Wiggs’ World

It seems Lance Wiggs is always on a journey. Even home in Godzone, he’s not standing still: he has companies to mentor, connections to make and, on his blog, clueless corporates to skewer. So just what is Wiggs looking for?
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Photograph by Tony Nyberg

Lance Wiggs is always on a journey. Educated at Massey and Yale, he’s worked for McKinsey & Company in Washington, DC, Trade Me and Fairfax Digital in Wellington and BHP Billiton, the world’s largest mining company, in South Africa and Australia. Between jobs he makes solo motorbike trips around the planet, and when not on his bike you’ll find him online and outspoken. This year he returned to Godzone, but he’s not standing still: he has companies to mentor, connections to make and, on his blog, clueless corporates to skewer. So just what is Wiggs looking for?

You're perhaps the classic brain-drain Kiwi. What brings you back?

Well, I'm a New Zealander, and I’ve always thought we have a few advantages the rest of the world doesn’t have. It’s a great place to be when times are bad, because it’s cheaper to live and it’s a really good place to start a business. It’s easy to meet people to create something.

And there’s the talent pool. The average education standard here is high; in the States the average is appalling, and the lower end of the bell curve is very bad. Here it’s not, so the service industries are very strong. Although I complain about them, companies like Vodafone and Telecom are actually pretty good at customer service. And if you get to talk to a human, they’re invariably excellent—knowledgeable, empowered and well educated. In the US, buying a sandwich was a stressful thing—don't even start me.

Then there are things I’ve seen happening more recently. One is the design and creative industries in New Zealand. Not just designing for themselves, but also applying great principles to other companies. There’s the emergence of the movie industry in New Zealand. There’s the web, which means you can build a business here that addresses the world in a much more simple way.

If you want to develop products here, you've got great designers and a bunch of companies that make things, ranging from Ponoko all the way to proper manufacturing companies.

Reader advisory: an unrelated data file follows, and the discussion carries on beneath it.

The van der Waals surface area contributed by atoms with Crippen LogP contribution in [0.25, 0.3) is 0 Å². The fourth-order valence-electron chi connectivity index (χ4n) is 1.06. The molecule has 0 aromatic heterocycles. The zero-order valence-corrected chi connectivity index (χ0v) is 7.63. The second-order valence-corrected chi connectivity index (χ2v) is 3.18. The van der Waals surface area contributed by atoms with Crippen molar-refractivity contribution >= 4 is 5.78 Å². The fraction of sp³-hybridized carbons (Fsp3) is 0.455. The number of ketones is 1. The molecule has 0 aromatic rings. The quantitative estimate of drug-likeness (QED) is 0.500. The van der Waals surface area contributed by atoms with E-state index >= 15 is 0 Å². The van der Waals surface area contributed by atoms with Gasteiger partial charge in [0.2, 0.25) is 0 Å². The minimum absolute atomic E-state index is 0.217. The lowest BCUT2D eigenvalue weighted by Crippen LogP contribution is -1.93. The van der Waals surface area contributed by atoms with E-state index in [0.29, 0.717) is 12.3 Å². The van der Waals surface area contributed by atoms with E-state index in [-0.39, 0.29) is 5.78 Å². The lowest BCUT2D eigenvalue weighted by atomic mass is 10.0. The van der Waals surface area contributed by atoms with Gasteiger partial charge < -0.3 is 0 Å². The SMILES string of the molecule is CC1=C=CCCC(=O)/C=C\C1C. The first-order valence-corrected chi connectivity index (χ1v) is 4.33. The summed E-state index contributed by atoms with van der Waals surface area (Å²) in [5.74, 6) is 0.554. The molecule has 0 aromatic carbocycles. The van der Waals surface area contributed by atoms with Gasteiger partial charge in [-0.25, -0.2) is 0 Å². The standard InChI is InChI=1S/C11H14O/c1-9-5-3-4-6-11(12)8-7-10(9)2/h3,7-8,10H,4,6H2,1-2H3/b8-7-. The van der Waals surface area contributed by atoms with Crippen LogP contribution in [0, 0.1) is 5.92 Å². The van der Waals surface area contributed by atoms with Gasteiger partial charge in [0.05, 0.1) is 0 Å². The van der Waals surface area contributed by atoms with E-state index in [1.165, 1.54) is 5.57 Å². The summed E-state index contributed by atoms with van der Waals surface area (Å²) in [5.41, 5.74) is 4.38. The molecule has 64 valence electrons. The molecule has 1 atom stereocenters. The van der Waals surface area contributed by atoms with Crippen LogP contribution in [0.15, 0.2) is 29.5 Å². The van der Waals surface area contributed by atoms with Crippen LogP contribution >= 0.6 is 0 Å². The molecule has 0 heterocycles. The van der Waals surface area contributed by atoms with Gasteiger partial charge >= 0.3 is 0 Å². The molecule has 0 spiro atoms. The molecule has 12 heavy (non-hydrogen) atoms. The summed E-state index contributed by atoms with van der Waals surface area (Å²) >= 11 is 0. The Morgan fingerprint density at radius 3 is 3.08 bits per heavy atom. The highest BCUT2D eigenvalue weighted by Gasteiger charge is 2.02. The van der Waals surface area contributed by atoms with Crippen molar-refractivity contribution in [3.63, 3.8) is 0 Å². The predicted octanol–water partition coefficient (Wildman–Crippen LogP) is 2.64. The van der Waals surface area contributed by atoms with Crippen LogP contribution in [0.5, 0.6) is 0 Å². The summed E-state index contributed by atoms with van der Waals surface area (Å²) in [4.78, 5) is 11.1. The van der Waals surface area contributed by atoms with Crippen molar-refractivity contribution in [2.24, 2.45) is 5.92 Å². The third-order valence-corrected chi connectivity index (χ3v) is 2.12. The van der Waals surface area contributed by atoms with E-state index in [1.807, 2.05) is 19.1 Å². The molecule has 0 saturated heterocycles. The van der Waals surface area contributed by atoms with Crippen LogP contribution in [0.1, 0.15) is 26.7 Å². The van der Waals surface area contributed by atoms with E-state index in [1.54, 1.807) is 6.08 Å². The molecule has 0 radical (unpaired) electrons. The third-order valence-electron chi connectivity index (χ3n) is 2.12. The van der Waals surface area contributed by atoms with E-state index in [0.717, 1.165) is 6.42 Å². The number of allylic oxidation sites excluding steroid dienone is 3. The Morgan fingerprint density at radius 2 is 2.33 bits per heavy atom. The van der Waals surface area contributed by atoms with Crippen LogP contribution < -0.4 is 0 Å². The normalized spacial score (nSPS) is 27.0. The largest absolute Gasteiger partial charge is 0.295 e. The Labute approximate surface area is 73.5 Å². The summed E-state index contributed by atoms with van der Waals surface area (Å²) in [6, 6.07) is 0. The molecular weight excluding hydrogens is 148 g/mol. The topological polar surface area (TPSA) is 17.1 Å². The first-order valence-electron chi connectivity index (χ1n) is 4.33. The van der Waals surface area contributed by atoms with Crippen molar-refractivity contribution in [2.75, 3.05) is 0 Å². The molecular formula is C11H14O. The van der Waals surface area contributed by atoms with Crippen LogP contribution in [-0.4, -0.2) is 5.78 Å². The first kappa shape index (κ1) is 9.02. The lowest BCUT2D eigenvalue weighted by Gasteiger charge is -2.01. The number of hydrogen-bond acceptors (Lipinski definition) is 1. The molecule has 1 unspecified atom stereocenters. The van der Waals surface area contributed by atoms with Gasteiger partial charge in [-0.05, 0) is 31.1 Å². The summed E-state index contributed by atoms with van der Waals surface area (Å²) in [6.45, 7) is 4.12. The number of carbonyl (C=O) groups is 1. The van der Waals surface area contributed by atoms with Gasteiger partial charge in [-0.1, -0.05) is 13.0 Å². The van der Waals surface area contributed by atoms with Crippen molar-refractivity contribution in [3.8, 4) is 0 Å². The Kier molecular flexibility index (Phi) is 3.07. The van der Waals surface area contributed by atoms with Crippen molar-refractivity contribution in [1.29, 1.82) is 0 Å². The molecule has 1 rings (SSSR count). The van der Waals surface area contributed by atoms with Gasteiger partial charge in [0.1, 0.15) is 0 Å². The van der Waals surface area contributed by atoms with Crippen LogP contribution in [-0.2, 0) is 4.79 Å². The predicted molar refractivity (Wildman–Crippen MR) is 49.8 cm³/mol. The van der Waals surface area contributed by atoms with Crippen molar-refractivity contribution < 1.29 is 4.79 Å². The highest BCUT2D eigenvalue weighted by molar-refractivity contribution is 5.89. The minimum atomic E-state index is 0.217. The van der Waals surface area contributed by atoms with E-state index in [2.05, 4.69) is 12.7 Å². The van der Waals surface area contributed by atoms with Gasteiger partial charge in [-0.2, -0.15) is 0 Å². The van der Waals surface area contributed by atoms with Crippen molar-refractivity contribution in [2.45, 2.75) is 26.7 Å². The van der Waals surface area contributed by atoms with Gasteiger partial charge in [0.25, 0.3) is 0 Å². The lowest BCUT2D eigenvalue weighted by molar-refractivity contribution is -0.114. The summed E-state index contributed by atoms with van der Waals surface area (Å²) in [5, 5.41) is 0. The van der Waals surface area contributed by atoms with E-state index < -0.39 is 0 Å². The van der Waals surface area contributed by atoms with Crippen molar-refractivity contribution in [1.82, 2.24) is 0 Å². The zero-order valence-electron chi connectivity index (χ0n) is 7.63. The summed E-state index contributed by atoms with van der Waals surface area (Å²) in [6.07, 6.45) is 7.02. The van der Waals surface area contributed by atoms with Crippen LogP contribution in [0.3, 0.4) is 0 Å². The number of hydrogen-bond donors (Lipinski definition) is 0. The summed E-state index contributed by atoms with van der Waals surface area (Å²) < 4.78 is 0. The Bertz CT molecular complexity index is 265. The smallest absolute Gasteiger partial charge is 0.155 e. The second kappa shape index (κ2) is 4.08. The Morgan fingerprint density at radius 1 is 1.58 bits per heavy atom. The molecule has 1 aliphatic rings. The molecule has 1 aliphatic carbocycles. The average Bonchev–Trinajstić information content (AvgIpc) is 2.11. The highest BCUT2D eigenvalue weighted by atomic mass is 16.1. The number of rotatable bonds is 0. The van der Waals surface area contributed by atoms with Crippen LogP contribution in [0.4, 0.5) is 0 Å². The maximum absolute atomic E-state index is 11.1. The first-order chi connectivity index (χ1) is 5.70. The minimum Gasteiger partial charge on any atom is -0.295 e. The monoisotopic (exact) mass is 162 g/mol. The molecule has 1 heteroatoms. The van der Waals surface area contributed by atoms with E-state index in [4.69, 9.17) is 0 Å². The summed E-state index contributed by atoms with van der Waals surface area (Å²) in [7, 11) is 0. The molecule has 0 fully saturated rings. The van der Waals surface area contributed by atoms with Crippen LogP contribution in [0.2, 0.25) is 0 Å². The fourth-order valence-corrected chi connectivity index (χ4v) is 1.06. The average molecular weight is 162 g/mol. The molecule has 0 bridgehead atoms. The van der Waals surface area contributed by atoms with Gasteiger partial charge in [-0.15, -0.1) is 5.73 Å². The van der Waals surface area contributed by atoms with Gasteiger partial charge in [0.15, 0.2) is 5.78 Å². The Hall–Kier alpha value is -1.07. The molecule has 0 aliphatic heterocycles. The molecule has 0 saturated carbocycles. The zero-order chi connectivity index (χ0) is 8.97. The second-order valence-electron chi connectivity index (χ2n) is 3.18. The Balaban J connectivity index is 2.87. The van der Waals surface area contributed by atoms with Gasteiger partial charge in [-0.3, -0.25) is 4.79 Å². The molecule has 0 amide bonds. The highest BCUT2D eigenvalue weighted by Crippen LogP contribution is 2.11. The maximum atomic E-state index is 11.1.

In ’03, ’04, the venture capital and private equity industry was very sleepy—they didn’t have deal flow at all. But the Trade Me sale was a nice little warning bell; since then we’ve seen the emergence of a whole bunch of new stuff. There’s a big enough ecosystem now in the dot-com space especially where you can get designers, Ruby [on Rails] guys, ideas people, and do it through equity.

So I’ve come back because I think the time is now. We’ve got a recession on, which is a great opportunity! We’ve got the young, or young at heart. People are starting to find their feet. And I don't think a lot of the old industry realise what’s going on—you cover a lot of these new companies, and I'm not sure you're read by a lot of people that need to read you.

A lot of those companies are a couple of years old now. Ponoko should have the world at its feet, but it does not—

I know. Ponoko is three guys in a tiny little room, with one machine that cost five or ten grand, right? Yes, there are a bunch of things missing, which is one of the reasons that I’ve come back, because I feel that people like me can help people get profitable.

Which has always been our failing. Is that a lack of knowledge, or a lack of ambition?

New Zealand has always had a ‘that’s enough’ mentality. It’s nice to have a nice living, and we don't really embrace billionaires as being cool people, which is healthy because we’re in an egalitarian society. We don't like people who put their heads up and say “I'm better than you are”.

The flipside is we don't say how wonderful some successes are.

We clobber people. One of the great things about the Trade Me experience was that after the [$750 million] deal came through, there wasn’t really the Kiwi clobbering machine. And the reason was that they’re all fundamentally good people—and we need more of them!

Trade Me has two million New Zealanders using it—and a handful overseas. There are few sites with significant overseas traffic like ReadWriteWeb or Star Now. How will we crack this?

I guess there are success stories we don't know about. I’ve done work for Star Now. Their profile is actually quite low, and I don't think they want a high profile. Trade Me was never going to be export-oriented, because of the nature of auctions.

What you need is a large enough eco-system of companies—which we have in Wellington and Auckland—that are generating new things, and throwing them out there. It’s a numbers game; sooner or later something sticks, and then you pour resource into it and away it goes. But you need the ecosystem.

And trust that one of them will break through?

It will break through, there’s no question about it. We’re doing some really cool stuff here. The Trade Me usability is spreading to other sites. Webstock is absolutely amazing. The Kiwi Foo Camp experience this year was just outrageous. That sort of energy is why I'm back here, just to see so many smart interested people all believing in New Zealand and wanting to make it better.